This is how you start your own vegetable garden today

12 May 2021Updated: 4 hours ago | 52 people are reading

This is how you start your own vegetable garden today

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March is the time to start with a (mini) vegetable garden. And that is not difficult at all, certainly not with the advice below from two vegetable garden experts.

More than five minutes a day, according to Jelle Medema, it is not necessary to grow vegetables yourself. "Many beginners get demotivated after a few months, because the harvest fails or because they find it a lot of work to maintain the plants. But it really doesn't have to be that way."

Medema started in 2007 the Easy Vegetable Garden, which grew into an active community and a free app that guides beginners step by step. "Start small, with a few square meters, a vegetable garden container or a few growbags."

Floor Korte by Floors Vegetable Garden, who wrote two books about vegetable gardens, recommends that you also think carefully about what you wants to start renovating. "What do you like to eat? If you don't like beetroot, there is little point in sowing them."

With good soil, you can hardly go wrong

Medema's most important advice is to use good soil. "For example a special vegetable garden mix. Then you can hardly ruin it yourself." According to the vegetable gardener, potting soil contains a lot of fertilizer, so that plants receive too much nutrition in the beginning. "They produce a lot of leaves, for example, but little root or tuber."

Plants in vegetable garden mix in pots and pots instead of in the open ground also saves weeding. Medema: "You only need 20 centimeters of soil. Although roots do not grow longer than 20 centimeters, if you choose the right kind, they will simply thicken when they reach the bottom."

Here you will find bins best

According to the experts, where you place the bins exactly is also something to think about. Korte: "Look where the sun is and if there are things in the garden that can give shade, such as a shed or tree."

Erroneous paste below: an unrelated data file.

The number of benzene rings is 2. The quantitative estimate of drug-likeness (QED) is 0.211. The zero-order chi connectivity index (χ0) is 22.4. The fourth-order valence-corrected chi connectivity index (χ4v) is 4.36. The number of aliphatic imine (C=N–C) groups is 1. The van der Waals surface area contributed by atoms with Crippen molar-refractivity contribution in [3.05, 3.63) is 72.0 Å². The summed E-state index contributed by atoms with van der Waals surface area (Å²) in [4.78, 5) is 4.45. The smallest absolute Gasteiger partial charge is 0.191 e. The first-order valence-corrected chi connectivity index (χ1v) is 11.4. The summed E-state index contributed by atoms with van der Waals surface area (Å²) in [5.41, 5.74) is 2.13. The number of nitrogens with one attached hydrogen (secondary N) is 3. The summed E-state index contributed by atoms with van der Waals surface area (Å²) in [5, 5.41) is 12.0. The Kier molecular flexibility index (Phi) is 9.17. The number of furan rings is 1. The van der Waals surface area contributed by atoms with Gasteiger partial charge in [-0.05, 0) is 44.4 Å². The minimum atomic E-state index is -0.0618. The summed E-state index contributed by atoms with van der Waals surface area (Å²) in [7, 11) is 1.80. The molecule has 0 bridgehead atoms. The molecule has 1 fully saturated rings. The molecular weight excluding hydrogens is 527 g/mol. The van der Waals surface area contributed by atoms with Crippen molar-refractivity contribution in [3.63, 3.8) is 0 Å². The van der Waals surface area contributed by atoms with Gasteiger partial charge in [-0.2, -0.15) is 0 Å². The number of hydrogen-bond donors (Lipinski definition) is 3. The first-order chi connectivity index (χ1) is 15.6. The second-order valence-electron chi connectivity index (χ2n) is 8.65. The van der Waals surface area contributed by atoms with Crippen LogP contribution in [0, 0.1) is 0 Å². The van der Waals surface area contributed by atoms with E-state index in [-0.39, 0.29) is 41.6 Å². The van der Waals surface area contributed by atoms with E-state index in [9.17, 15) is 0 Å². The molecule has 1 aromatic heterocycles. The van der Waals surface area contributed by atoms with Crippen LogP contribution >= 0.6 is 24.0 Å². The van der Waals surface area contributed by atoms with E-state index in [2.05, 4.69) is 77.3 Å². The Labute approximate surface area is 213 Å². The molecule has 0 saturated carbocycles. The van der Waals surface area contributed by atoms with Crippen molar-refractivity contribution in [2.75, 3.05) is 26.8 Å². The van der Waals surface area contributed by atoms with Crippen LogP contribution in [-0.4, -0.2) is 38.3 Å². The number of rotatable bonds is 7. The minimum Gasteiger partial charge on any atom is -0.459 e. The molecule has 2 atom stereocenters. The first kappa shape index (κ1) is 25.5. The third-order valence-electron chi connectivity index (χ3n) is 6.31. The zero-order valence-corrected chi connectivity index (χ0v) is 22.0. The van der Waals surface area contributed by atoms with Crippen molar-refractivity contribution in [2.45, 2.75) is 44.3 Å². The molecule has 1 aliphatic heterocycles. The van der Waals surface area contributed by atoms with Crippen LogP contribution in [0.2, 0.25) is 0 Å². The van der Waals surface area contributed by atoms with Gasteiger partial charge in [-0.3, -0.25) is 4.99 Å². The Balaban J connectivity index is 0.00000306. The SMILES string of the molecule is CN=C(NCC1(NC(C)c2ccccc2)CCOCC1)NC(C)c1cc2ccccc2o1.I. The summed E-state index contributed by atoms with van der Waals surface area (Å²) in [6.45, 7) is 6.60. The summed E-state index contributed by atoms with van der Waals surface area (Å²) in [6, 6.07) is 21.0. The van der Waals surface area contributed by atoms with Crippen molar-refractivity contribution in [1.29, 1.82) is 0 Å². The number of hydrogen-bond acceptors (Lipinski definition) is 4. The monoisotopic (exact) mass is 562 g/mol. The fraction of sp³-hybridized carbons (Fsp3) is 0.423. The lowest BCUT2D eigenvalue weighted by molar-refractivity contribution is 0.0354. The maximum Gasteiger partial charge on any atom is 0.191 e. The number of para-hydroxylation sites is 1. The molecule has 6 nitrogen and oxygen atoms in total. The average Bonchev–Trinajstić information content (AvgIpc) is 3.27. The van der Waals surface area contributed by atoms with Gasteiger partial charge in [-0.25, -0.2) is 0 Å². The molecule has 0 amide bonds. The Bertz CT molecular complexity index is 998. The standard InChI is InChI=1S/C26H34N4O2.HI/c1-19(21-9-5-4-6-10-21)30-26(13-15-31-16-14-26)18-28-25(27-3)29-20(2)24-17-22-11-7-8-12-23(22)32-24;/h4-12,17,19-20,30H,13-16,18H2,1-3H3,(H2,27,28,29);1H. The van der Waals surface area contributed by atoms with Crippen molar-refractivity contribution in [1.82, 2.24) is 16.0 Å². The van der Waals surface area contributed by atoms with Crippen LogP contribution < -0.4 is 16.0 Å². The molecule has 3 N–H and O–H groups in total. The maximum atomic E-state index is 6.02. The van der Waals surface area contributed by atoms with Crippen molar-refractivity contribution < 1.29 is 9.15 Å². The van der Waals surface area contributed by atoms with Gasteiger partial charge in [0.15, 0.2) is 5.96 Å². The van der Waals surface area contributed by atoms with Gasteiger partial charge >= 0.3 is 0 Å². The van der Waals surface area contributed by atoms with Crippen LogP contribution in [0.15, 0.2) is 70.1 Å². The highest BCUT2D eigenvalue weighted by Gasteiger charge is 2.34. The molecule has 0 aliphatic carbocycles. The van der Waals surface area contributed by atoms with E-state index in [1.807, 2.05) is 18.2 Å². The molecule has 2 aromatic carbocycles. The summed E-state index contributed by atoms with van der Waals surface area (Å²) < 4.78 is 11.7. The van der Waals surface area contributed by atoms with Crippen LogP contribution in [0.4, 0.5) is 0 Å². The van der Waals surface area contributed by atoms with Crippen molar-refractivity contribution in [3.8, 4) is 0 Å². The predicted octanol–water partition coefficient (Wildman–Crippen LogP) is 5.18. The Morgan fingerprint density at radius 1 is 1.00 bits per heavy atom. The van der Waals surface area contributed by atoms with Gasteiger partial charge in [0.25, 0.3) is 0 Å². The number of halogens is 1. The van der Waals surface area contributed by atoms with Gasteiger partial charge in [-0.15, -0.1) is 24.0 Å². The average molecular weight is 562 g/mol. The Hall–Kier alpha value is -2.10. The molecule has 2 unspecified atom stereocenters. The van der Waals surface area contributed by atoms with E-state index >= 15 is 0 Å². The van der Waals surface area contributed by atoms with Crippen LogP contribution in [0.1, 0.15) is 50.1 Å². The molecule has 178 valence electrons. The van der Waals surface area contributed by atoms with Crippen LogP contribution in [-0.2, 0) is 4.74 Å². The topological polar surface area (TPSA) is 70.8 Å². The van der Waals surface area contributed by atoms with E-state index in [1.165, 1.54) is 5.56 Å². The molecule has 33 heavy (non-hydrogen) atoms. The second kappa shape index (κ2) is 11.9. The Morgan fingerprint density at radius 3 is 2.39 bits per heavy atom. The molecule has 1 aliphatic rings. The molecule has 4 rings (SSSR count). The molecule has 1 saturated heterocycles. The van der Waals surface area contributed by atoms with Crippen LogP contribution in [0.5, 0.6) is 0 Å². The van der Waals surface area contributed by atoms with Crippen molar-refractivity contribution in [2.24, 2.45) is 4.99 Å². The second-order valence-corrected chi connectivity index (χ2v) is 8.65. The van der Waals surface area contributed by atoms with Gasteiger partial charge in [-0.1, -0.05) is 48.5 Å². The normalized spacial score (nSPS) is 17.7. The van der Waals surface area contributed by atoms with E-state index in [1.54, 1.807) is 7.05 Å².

Fruit crops, such as pumpkin, tomato, cucumber and zucchini, have at least six hours need sun every day. "Many leafy vegetables, such as spinach, lettuce, endive and bok choy, are more resistant to shade," says Korte.

Medema prefers to see the vegetable garden as close to the house as possible, so that you can see the plants in a manner of speaking. can see from your kitchen window. "You can immediately see how the vegetables are placed and you can easily cut some herbs when you are cooking."

Little space? Go up in height

There are plenty of easy-to-grow vegetables. Thus radishes give quick results. Picking lettuce, carrots and spinach are also great vegetables to start with. Pre-sowing, in which you already germinate a seed indoors, is almost never necessary, according to Medema. "Better not even. Then the plants immediately get used to the climate outside."

If you have little space, it is best to choose types of vegetables that go in height instead of in width. Palm kale, for example, which tastes the same as kale. Or climbing zucchini, green beans and tomatoes that grow up through a climbing frame. Medema: "When you harvest beans or zucchini, new ones will come naturally. So you can eat them all summer."